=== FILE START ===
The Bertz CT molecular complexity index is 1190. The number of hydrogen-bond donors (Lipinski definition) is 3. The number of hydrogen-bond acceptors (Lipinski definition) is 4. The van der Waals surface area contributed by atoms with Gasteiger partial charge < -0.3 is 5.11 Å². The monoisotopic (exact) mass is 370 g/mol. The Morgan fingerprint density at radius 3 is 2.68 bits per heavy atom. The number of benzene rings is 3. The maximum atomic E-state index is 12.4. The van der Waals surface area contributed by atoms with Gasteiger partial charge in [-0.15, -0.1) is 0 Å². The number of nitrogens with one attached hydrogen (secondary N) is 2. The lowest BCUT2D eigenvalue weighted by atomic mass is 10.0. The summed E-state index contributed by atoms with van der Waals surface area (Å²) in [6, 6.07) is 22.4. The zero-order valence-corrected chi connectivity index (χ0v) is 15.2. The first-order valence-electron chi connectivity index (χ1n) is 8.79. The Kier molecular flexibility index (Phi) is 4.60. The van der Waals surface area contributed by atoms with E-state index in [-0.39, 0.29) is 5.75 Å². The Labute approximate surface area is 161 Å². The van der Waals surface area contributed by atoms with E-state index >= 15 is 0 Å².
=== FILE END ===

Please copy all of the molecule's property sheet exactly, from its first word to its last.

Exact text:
The Bertz CT molecular complexity index is 1190. The number of hydrogen-bond donors (Lipinski definition) is 3. The number of hydrogen-bond acceptors (Lipinski definition) is 4. The van der Waals surface area contributed by atoms with Gasteiger partial charge < -0.3 is 5.11 Å². The monoisotopic (exact) mass is 370 g/mol. The Morgan fingerprint density at radius 3 is 2.68 bits per heavy atom. The number of benzene rings is 3. The maximum atomic E-state index is 12.4. The van der Waals surface area contributed by atoms with Gasteiger partial charge in [-0.15, -0.1) is 0 Å². The number of nitrogens with one attached hydrogen (secondary N) is 2. The lowest BCUT2D eigenvalue weighted by atomic mass is 10.0. The summed E-state index contributed by atoms with van der Waals surface area (Å²) in [6, 6.07) is 22.4. The zero-order valence-corrected chi connectivity index (χ0v) is 15.2. The first-order valence-electron chi connectivity index (χ1n) is 8.79. The Kier molecular flexibility index (Phi) is 4.60. The van der Waals surface area contributed by atoms with E-state index in [-0.39, 0.29) is 5.75 Å². The Labute approximate surface area is 161 Å². The van der Waals surface area contributed by atoms with E-state index >= 15 is 0 Å².